Cyberspace represents one of the greatest inventions of mankind, reshaping personal, social, business, and political relationships. Unfortunately, due to attacks on and through cyberspace, urgent action is needed to ensure its stability. This concept of cyberspace stability—like its close cousin, international stability—requires a shared vision, one in which all parties recognize that geopolitical disagreements and changes which affect cyberspace must be managed in relative peace, and that cyberspace stability must be assured.
The Global Commission on the Stability of Cyberspace began its work convinced that an issue traditionally reserved to states—international peace and security—could no longer be addressed without engaging other stakeholders. Cyberspace is a multistakeholder environment: those who build and manage cyberspace, and those who respond to attacks on and through cyberspace, are as likely to be non-state actors as government officials. Our Commissioners were selected to reflect this characteristic. Besides former senior government officials with experience in international security issues, our ranks included acknowledged leaders from the fields of Internet governance, the human rights and development communities, and technology and industry. Together, our 28 Commissioners from 16 countries provided a wide range of experience and views, and they were aided by public comments in response to Commission outreach.
The Commission’s final report represents three years of hard work. We gratefully recognize those who made this possible: our Commissioners, our advisors and researchers (many of them also volunteers), our financial supporters, and our management board. Finally, our appreciation goes to the Secretariat, which not only ably managed the process but was instrumental in the Commission’s creation as a civil society initiative.
Throughout its work, the Commission remained cognizant of other cyberspace initiatives, both past and present. Our report—Advancing Cyberstability—complements and reinforces the work of others, while providing new ideas for advancing the stability of cyberspace.
Download the full report here (English language PDF).
You can read the full paper series here:
- The Evolution of the UN Group of Governmental Experts on Cyber Issues: From a Marginal Group to a Major International Security Norm-Setting Body. Heli Tiirmaa-Klaar, Ambassador for Cyber Diplomacy, Estonian Ministry of Foreign Affairs.
- From Confrontation to Consensus: Taking Stock of the OEWG Process. Ambassador Jürg Lauber, Chair of the first UN Open-ended Working Group on developments in the field of information and telecommunications; Lukas Eberli, Second Secretary for Cybersecurity at the Permanent Mission of Switzerland to the United Nations.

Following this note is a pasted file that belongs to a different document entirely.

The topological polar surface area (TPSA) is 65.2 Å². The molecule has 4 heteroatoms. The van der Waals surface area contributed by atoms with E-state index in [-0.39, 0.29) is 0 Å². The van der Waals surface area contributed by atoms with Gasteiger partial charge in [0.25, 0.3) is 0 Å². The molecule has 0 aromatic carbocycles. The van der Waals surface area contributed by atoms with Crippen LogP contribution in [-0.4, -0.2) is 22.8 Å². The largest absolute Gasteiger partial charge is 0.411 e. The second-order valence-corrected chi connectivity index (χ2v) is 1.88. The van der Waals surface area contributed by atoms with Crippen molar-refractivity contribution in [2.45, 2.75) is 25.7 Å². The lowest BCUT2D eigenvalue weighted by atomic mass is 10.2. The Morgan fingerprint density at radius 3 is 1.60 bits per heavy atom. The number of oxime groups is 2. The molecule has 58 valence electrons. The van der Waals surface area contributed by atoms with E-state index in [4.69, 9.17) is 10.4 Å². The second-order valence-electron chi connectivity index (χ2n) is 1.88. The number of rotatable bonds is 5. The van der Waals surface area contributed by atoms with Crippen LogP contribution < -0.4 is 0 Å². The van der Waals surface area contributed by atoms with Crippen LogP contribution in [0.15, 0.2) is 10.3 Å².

- Cybersecurity, Internet Governance, and the Multistakeholder: Approach The Role of Non-State Actors in Internet Policy Making. Wolfgang Kleinwächter, Professor Emeritus, University of Aarhus; Commissioner, Global Commission on Stability in Cyberspace (GCSC).
- When Internet Governance Meets Digital Cooperation: Navigating IGF Growth and Development in the Context of an Evolving Internet Governance Ecosystem. Anriette Esterhuysen, Chair of the Multistakeholder Advisory Group of the United Nations Internet Governance Forum; Wim Degezelle Internet Policy Analyst and Consultant.
- Routing Without Rumor: Securing the Internet’s Routing System. Danny McPherson, Executive Vice President & Chief Security Officer, Verisign.
- Prioritizing Capacity Building as a Foundation for Cybersecurity and Stability. Christopher Painter, President, Global Forum on Cyber Expertise.
- Disconnecting from Cyberstability. An Assessment of how Internet Shutdowns in the Democratic Republic of Congo, Tanzania, and Uganda Undermine Cyberstability. Moses Owiny, Founder and CEO of the Centre for Multilateral Affairs; Sheetal Kumar, Senior Programme Lead at Global Partners Digital
- Digital Transformation and Cyberstability: Effects on Economic Development in Africa. Prof Bitange Ndemo, Professor of Entrepreneurship at the University of Nairobi.
- Is There Space for a Digital Non-Aligned Movement? Latha Reddy, Co-Chair of the Global Commission on the Stability of Cyberspace, Former Deputy National Security Advisor of India; Anoushka Soni, National University of Juridical Sciences, Kolkata.
- Closing the Gap: Expanding Cyber Deterrence. Michael Daniel, CEO of the Cyber Threat Alliance; Former Cybersecurity Coordinator, US National Security Council.
- A Chinese Perspective on the Future of Cyberspace. Peixi Xu, Professor & Director of Global Internet Governance Studies Center, The Communication University of China.
- The Pro and Contra of an Incidents at Sea Agreement for Cyberspace. Alexander Klimburg, PhD Director, Global Commission on the Stability of Cyberspace Initiative and Secretariat.
About the Commission
Launched at the 2017 Munich Security Conference, the mission of the Global Commission on the Stability of Cyberspace (GCSC) is to develop proposals for norms and policies to enhance international security and stability and guide responsible state and non-state behavior in cyberspace. The Commission helps to promote mutual awareness and understanding among the various cyberspace communities working on issues related to international cybersecurity.
The Global Commission on the Stability of Cyberspace was initiated by The Hague Centre for Strategic Studies (HCSS), which, together with the EastWest Institute constitute the GCSC Secretariat. In addition to the Commission body itself, the GCSC is supported by a number of partners, including the governments of the Netherlands, Singapore and France, as well as Microsoft, the Internet Society, Afilias, other sponsors and supporters, and a Research Advisory Group that connects the GCSC to the academic community.